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The archipelago nation of Indonesia possesses rich diversity, whose unique values and aspects of life have been shaped by years of ineluctable force of globalization. The influence from globalization has created rapid development in the country’s health sector, including deployment of health workers in remote areas and the introduction of novel technologies. After reflecting on the trend of development that has started since the last decade, it is clear that the rapid development in medicine was spearheaded by the maturation of biomedical science. The role of biomedical science has continued to prove its importance ever since, creating a new form of approach known as translational medicine.

Biomedical science as a discipline is currently defined as a branch of knowledge that entails considerable understanding of natural science and life science for the purpose of explaining problems related to medicine. The term biomedical science had not yet existed back in the 20th century. It was only known as a redundant phrase: basic medical science. The change of term was influenced by a series of events in which the field of medicine substantially benefited from the application of natural science and life science. Consequently, the course of paradigm shifts had resulted in the coming of new jargons in medicine. Health professionals from the past century would never come across anything such as molecular diagnostic, drug delivery, drug targeting, gene therapy, stem cells, and so on. In addition, technologies such as NMR (nucleomagnetic resonance) and ESR (electrospin resonance), that were previously exclusive to physicist, have become commonly utilized in present-day medicine. Furthermore, the study of free radicals, a common theme in physical chemistry, was incorporated into medicine and became what we call the free-radical theory of aging. Having said, all the promises of biomedical science are not achieved in an instant. As sophisticated as nanomedicine, or personalized medicine, the utilization requires mastery of molecular genetics, that is admittedly a derivative discipline. It is only after knowing the inside out of natural science that one is able to explore the deep link between events happening at molecular level and the emergence at the organismal level. Therefore, we cannot escape the fact that mastery requires the establishment of strong foundation.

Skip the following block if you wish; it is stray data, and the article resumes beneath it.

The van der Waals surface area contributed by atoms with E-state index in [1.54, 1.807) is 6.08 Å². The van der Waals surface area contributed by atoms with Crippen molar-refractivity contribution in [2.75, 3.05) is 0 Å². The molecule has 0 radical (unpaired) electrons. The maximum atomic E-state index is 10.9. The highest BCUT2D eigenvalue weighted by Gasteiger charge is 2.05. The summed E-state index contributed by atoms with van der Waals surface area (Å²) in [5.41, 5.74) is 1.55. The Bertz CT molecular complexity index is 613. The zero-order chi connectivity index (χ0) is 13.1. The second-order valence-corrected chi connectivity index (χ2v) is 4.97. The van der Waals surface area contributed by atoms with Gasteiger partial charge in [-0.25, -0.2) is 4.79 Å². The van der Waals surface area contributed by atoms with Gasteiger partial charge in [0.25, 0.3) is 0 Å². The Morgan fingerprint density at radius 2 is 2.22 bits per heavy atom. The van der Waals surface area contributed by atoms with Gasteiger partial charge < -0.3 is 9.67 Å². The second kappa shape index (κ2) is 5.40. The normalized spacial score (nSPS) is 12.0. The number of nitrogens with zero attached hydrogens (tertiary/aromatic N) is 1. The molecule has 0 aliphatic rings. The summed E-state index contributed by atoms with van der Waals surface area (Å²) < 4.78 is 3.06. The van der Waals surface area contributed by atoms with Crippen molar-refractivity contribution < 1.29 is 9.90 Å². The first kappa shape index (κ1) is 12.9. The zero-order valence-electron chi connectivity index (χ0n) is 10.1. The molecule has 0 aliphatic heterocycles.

Taking into account all the major changes influenced by biomedical science, from new drugs to new diagnostic methods, Indonesia inevitably has to provide itself with qualified professionals in biomedical science. The country has attempted to respond by implementing “Millennium Development Goals”, a government-supported program for the development of vaccines derived from viral strains endemic to Indonesia. At present, scientists throughout the world are convinced that biomedical science is and will always be an important discipline that works in sync with medicine. As the era of globalization continues, biomedical science has transformed from a mere theoretical study into a main powerhouse in the healthcare industry.